Right man for the job

Georgie Anne Geyer

November 27, 1991|By Georgie Anne Geyer

Washington -- WHEN I walked in from the jammed streets of today's chaotic Cairo, Boutros Ghali's office in the Egyptian Foreign Ministry was an island of gilded elegance and old-world quiet. The man himself, with his liquid eyes and his mannered gentility, immediately impressed me as a perfect diplomatic gentleman out of the age of the pharaohs, or perhaps the pashas.

But when we began to talk about Saddam Hussein and the coming conflagration (this interview occurred just before last winter's gulf war), Ghali revealed what an uncommon and modern thinker he is.

"The main mistake of Saddam was that he was not aware of the end of the Cold War," Ghali began. "He is totally unaware that that means not only no confrontation between the superpowers, but cooperation between them."

Last week, in what is surely the most important era in its history, the United Nations chose a new secretary-general. It waded through the special pleadings of Africans and Asians, and it dismissed the United States' desire for a younger man. Finally the Security Council in secret vote chose the 69-year-old Egyptian deputy prime minister with whom I had such a far-reaching interview that day. And from my observations, the United Nations just may have chosen the right man.

What kind of man is this new leader and inspirer of the world's foremost body? In Egypt, he is known by discerning Egyptians as the man who kept building healthy institutions, like those of the Egyptian foreign service, when Egyptian institutions were crumbling under the 1950s and '60s reign of "revolutionary" Gamal Abdel Nasser.

At Camp David with Anwar Sadat in 1978, Ghali differed violently with Sadat and understandingly voiced his concerns -- he feared the accords would be seen as a "separate peace" that was leaving out the Palestinians -- but he was totally loyal once Sadat decided against him. In the darkest days of "Marxist" Ethiopia in the 1970s and '80s, Ghali wisely maintained Egyptian ties to Ethiopia because he believed that Egypt could not afford animosity with the other countries of the Nile River.

But, back to his gilded drawing room, where Ghali the peerless diplomat gave way to Ghali the original intellect.

Saddam was trying to make the war into a confrontation between the rich north and the poor south -- "but that doesn't correspond to reality, because Saddam is himself rich, and it is instead a confrontation between south and south. Saddam insisted he was the only one who could help the Palestinians -- but that is not true -- they can't be helped through military confrontation . . ."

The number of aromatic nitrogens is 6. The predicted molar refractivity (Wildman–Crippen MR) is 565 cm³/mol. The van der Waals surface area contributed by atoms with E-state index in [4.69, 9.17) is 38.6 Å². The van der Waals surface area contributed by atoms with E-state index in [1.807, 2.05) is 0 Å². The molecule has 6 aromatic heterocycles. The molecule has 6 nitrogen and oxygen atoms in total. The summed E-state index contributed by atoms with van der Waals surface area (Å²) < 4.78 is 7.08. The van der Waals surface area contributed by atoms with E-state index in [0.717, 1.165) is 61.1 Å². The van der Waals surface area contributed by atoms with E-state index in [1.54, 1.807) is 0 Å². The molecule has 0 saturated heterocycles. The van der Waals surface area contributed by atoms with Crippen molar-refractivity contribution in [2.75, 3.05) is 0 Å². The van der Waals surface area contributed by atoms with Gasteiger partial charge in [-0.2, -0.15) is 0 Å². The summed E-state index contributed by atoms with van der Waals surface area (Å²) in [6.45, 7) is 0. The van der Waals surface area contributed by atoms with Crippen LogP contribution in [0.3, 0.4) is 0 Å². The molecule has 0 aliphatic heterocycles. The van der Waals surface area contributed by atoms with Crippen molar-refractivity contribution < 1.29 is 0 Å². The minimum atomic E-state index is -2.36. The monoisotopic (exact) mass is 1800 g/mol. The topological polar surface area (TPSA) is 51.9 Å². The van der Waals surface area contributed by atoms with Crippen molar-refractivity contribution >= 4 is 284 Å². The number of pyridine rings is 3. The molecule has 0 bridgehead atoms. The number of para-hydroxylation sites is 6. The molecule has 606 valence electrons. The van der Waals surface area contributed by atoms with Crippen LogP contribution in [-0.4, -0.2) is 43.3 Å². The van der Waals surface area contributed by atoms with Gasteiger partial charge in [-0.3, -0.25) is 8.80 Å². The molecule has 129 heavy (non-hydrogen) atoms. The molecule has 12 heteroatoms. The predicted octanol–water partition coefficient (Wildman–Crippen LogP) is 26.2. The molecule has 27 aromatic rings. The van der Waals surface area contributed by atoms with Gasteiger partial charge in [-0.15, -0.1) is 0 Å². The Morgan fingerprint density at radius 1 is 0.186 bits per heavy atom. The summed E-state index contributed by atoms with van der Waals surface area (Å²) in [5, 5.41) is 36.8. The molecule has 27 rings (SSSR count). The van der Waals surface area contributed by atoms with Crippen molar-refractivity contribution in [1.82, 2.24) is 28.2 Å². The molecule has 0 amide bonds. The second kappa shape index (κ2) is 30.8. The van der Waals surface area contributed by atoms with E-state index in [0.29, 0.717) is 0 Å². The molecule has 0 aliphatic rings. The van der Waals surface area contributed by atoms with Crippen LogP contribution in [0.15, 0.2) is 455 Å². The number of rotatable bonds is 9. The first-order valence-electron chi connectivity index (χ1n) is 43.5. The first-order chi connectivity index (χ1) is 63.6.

Most striking in the long conversation was the degree to which, even while having great affinity for the struggling Third World, he had bought into none of its fashionable leftish jargon. This may be in part because he is a Coptic Christian married to a Christian daughter of a prominent Jewish Egyptian family in a predominantly Muslim country; such personal complexities teach one to think openly -- or perish.

Indeed, in the weeks just before this interview, he had been speaking, as he often has, to African diplomats meeting in Beijing. "They are pro-Iraqi because they are anti-American," he went on. "The American presence in the gulf represents danger to them. The questions they asked showed only their emotion, without any real rationale. They would say, 'the Americans are in the gulf to defend their interests rather than principle.' "

He smiled again, a slow, languid smile that contrasted with the swiftness of his mind. "Of course," he said, amused. "Everyone is!"

"You see," he said, serious again, "this younger generation still has not been confronted with a good explanation of the end of the Cold War."

Ironically, that is almost exactly what Boutros Ghali, the first U.N. secretary-general of the post-Cold War era, will be called upon by history to do: confront the rest of the world not only with that "good explanation," but with controlling, inspiring and designing the next world.

From my experience with him, and from the clarity of thought evident in his complex history, I foresee him being an original man who does not accept the modish intellectual fantasies of the moment, as a man of quiet, personal courage, and as a man who is ever capable of investigating the supposed impossible.

Baltimore Sun Articles
|
|
|
Please note the green-lined linked article text has been applied commercially without any involvement from our newsroom editors, reporters or any other editorial staff.